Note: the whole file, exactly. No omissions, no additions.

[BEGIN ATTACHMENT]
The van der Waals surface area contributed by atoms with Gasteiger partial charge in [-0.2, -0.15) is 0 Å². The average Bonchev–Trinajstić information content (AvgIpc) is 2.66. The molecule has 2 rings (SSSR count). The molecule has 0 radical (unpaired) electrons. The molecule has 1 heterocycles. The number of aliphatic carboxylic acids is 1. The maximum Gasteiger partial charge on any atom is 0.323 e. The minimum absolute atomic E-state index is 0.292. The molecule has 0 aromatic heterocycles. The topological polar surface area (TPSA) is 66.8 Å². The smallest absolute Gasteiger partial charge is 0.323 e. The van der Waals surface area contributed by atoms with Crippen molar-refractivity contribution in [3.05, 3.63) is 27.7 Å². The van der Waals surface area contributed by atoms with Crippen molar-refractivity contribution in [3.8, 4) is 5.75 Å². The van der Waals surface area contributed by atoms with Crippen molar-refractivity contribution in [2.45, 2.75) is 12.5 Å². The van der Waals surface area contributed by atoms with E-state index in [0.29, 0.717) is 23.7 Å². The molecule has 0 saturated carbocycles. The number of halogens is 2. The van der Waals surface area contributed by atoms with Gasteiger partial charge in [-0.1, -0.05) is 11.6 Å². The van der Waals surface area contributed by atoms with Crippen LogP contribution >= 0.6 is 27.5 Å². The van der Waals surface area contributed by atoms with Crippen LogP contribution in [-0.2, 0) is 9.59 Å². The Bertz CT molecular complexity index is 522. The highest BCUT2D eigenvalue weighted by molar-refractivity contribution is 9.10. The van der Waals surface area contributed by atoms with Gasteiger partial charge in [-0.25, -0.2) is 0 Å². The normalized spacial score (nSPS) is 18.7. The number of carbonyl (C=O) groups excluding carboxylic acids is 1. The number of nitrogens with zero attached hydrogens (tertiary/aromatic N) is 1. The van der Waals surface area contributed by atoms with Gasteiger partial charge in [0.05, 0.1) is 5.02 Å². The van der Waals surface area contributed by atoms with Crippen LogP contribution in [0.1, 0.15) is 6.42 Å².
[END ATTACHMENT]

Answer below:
The van der Waals surface area contributed by atoms with Gasteiger partial charge in [-0.2, -0.15) is 0 Å². The average Bonchev–Trinajstić information content (AvgIpc) is 2.66. The molecule has 2 rings (SSSR count). The molecule has 0 radical (unpaired) electrons. The molecule has 1 heterocycles. The number of aliphatic carboxylic acids is 1. The maximum Gasteiger partial charge on any atom is 0.323 e. The minimum absolute atomic E-state index is 0.292. The molecule has 0 aromatic heterocycles. The topological polar surface area (TPSA) is 66.8 Å². The smallest absolute Gasteiger partial charge is 0.323 e. The van der Waals surface area contributed by atoms with Crippen molar-refractivity contribution in [3.05, 3.63) is 27.7 Å². The van der Waals surface area contributed by atoms with Crippen molar-refractivity contribution in [3.8, 4) is 5.75 Å². The van der Waals surface area contributed by atoms with Crippen molar-refractivity contribution in [2.45, 2.75) is 12.5 Å². The van der Waals surface area contributed by atoms with E-state index in [0.29, 0.717) is 23.7 Å². The molecule has 0 saturated carbocycles. The number of halogens is 2. The van der Waals surface area contributed by atoms with Gasteiger partial charge in [-0.1, -0.05) is 11.6 Å². The van der Waals surface area contributed by atoms with Crippen LogP contribution >= 0.6 is 27.5 Å². The van der Waals surface area contributed by atoms with Crippen LogP contribution in [-0.2, 0) is 9.59 Å². The Bertz CT molecular complexity index is 522. The highest BCUT2D eigenvalue weighted by molar-refractivity contribution is 9.10. The van der Waals surface area contributed by atoms with Gasteiger partial charge in [-0.25, -0.2) is 0 Å². The normalized spacial score (nSPS) is 18.7. The number of carbonyl (C=O) groups excluding carboxylic acids is 1. The number of nitrogens with zero attached hydrogens (tertiary/aromatic N) is 1. The van der Waals surface area contributed by atoms with Gasteiger partial charge in [0.05, 0.1) is 5.02 Å². The van der Waals surface area contributed by atoms with Crippen LogP contribution in [0.1, 0.15) is 6.42 Å².